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26 April 2015 @ 01:55 pm
Trust in one's self  
People talk a lot about self-esteem, but, after watching a parkour video, I realized that I am also missing self-trust.

Watching them do things that if they make one mistake could lead to there death makes me realize that I've never been able to trust my mind and body to not make frequent stupid mistakes. The two times in my life that I got seriously hurt was me thinking "Oh come on, you're just being a chicken."

Even now with taekwondo, I can't do anything all out, not because I don't know how to use my torso to throw power into my limbs, but because I'm afraid my limbs can't take it.

We were doing partner stretches the other day and my partner pulled just a little to hard and something in my leg went twang. I'm trying to train up to doing a pull up, but what ever is wrong with my shoulder such that I can do arm swings also seems to hate pull ups.

I've been thinking a lot lately about my childhood and if there were a way I could have been a stronger, more active child. Was it social pressures that made me assume someone of my weight couldn't be good at sports (which in hindsight is stupid, I really should have gotten into weightlifting or something.) Or was it more that I can't trust my body and that my body takes a long time to build muscle and heal.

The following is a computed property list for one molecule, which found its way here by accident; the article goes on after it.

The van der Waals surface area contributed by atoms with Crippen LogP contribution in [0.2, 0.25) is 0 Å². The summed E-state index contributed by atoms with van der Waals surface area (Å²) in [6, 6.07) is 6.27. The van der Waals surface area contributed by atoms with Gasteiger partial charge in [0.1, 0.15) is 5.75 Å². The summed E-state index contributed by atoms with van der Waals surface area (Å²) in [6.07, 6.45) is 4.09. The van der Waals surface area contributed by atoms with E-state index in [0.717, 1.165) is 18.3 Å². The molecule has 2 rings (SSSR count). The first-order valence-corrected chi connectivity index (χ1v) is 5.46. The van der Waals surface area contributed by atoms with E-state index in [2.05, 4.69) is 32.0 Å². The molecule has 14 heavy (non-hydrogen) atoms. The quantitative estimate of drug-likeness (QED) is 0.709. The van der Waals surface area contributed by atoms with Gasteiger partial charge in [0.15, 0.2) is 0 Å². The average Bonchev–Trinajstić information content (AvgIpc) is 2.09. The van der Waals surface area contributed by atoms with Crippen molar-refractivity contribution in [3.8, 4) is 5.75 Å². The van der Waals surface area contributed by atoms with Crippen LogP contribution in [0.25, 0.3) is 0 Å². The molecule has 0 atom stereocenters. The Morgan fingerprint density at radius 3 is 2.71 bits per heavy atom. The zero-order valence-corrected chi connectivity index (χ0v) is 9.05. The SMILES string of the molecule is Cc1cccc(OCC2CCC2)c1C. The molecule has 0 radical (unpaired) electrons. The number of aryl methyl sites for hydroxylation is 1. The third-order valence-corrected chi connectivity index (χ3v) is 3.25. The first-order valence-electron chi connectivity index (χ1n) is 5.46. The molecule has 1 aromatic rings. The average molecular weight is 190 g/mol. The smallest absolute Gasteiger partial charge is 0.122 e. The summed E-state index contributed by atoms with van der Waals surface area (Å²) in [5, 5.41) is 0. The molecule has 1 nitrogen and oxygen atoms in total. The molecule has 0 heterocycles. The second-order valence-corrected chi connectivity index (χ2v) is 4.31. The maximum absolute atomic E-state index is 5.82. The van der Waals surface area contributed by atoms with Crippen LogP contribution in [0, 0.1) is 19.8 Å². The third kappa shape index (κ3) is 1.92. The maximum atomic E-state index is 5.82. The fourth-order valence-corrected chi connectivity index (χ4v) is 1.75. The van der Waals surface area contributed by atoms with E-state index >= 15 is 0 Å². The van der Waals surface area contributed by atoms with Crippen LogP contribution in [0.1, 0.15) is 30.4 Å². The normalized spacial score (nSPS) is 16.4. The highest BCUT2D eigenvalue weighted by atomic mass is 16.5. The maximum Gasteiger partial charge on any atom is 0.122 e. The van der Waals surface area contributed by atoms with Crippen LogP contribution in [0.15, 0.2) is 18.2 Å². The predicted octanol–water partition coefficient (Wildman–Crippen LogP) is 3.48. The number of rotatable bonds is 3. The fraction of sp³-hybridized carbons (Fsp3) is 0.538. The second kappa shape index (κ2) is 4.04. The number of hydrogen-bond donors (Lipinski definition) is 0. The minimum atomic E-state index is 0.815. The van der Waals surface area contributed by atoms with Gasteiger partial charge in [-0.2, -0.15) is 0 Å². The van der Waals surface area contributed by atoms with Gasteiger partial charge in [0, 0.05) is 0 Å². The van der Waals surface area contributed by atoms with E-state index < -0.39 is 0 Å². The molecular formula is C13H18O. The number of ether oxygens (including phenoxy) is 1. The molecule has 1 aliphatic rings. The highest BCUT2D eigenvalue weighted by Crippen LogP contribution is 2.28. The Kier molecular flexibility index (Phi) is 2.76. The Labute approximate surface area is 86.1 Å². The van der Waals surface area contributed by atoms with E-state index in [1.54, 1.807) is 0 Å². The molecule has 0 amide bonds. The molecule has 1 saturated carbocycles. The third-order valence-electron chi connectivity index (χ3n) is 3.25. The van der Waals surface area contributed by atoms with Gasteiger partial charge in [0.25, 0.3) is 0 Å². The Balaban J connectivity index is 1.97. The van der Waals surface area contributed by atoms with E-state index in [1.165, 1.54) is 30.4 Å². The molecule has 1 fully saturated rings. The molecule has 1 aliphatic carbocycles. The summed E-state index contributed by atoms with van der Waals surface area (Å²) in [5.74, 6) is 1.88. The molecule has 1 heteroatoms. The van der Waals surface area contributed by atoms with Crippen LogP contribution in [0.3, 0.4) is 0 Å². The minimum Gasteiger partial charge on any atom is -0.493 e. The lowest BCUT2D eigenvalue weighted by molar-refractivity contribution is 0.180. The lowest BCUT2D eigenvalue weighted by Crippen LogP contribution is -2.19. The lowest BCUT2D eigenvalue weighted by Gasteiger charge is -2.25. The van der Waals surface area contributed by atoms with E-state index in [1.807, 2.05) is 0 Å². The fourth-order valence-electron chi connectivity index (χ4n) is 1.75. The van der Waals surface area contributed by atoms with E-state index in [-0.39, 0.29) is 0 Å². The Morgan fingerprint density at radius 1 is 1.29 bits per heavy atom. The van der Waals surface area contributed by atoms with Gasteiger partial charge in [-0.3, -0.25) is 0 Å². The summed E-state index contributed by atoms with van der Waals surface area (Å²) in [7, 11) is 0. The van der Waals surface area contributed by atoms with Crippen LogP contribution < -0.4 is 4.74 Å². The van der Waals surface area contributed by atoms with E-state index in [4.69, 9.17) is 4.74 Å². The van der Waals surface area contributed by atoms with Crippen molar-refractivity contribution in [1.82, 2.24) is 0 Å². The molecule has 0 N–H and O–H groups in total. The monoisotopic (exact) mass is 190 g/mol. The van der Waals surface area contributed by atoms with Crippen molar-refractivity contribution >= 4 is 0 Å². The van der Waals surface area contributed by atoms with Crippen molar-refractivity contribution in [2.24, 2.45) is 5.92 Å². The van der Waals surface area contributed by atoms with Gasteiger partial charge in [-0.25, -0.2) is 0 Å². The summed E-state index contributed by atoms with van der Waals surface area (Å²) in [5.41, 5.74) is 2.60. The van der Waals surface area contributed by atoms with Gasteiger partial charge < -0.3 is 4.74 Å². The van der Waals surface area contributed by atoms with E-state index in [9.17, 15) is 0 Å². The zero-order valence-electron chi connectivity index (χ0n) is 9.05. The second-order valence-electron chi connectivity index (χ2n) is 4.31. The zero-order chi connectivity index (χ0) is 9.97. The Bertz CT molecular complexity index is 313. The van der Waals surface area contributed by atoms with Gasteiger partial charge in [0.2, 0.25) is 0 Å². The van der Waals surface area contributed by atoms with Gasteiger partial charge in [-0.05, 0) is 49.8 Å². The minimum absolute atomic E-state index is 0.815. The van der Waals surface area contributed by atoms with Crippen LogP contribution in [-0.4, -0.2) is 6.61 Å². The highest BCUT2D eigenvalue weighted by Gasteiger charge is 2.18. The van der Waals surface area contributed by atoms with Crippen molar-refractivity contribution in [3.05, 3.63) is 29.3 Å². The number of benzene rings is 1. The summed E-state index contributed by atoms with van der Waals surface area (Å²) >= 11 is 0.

I think it is true that, even though I am extremely thankful that I am able bodied, my body has never been my friend.
mathhobbitmathhobbit on April 26th, 2015 07:16 pm (UTC)
This really resonates with me.

I recall Fredrickegerman explaining to me that running down a slippery, steep hill is much faster than slowly creeping down switchbacks. On the flip side, Chenoameg doesn't hop from rock to rock the way I do when we hike in the Fells.

I don't know to what extent balance and confidence can be trained, or how weight affects that ability, but if you like I can ask about the parkour classes in the park outside my house. I'd love to have you come visit over the summer!